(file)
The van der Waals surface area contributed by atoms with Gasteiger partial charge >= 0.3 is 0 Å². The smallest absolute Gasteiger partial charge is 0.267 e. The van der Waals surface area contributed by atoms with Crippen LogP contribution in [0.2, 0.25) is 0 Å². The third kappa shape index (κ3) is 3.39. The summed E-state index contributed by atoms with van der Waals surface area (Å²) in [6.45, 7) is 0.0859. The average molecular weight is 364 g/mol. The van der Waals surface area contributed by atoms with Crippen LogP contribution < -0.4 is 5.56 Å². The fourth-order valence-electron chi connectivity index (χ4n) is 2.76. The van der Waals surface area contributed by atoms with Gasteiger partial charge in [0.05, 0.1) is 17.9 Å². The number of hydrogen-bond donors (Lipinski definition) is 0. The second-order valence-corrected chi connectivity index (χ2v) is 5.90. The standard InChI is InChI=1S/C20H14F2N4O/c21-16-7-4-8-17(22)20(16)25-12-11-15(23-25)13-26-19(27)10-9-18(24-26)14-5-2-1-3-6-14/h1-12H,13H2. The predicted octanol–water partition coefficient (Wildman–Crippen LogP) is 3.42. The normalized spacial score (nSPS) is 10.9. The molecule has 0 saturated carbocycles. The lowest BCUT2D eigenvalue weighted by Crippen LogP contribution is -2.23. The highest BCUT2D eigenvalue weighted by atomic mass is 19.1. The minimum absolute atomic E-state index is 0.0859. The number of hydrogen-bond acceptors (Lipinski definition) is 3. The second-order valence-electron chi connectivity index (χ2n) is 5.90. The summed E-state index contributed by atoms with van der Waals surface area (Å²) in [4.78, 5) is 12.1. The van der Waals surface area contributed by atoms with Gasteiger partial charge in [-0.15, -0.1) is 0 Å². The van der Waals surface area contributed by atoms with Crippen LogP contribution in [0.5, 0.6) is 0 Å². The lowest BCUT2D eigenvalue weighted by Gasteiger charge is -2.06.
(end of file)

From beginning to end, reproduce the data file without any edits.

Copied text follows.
The van der Waals surface area contributed by atoms with Gasteiger partial charge >= 0.3 is 0 Å². The smallest absolute Gasteiger partial charge is 0.267 e. The van der Waals surface area contributed by atoms with Crippen LogP contribution in [0.2, 0.25) is 0 Å². The third kappa shape index (κ3) is 3.39. The summed E-state index contributed by atoms with van der Waals surface area (Å²) in [6.45, 7) is 0.0859. The average molecular weight is 364 g/mol. The van der Waals surface area contributed by atoms with Crippen LogP contribution < -0.4 is 5.56 Å². The fourth-order valence-electron chi connectivity index (χ4n) is 2.76. The van der Waals surface area contributed by atoms with Gasteiger partial charge in [0.05, 0.1) is 17.9 Å². The number of hydrogen-bond donors (Lipinski definition) is 0. The second-order valence-corrected chi connectivity index (χ2v) is 5.90. The standard InChI is InChI=1S/C20H14F2N4O/c21-16-7-4-8-17(22)20(16)25-12-11-15(23-25)13-26-19(27)10-9-18(24-26)14-5-2-1-3-6-14/h1-12H,13H2. The predicted octanol–water partition coefficient (Wildman–Crippen LogP) is 3.42. The normalized spacial score (nSPS) is 10.9. The molecule has 0 saturated carbocycles. The lowest BCUT2D eigenvalue weighted by Crippen LogP contribution is -2.23. The highest BCUT2D eigenvalue weighted by atomic mass is 19.1. The minimum absolute atomic E-state index is 0.0859. The number of hydrogen-bond acceptors (Lipinski definition) is 3. The second-order valence-electron chi connectivity index (χ2n) is 5.90. The summed E-state index contributed by atoms with van der Waals surface area (Å²) in [4.78, 5) is 12.1. The van der Waals surface area contributed by atoms with Gasteiger partial charge in [-0.15, -0.1) is 0 Å². The van der Waals surface area contributed by atoms with Crippen LogP contribution in [0.5, 0.6) is 0 Å². The lowest BCUT2D eigenvalue weighted by Gasteiger charge is -2.06.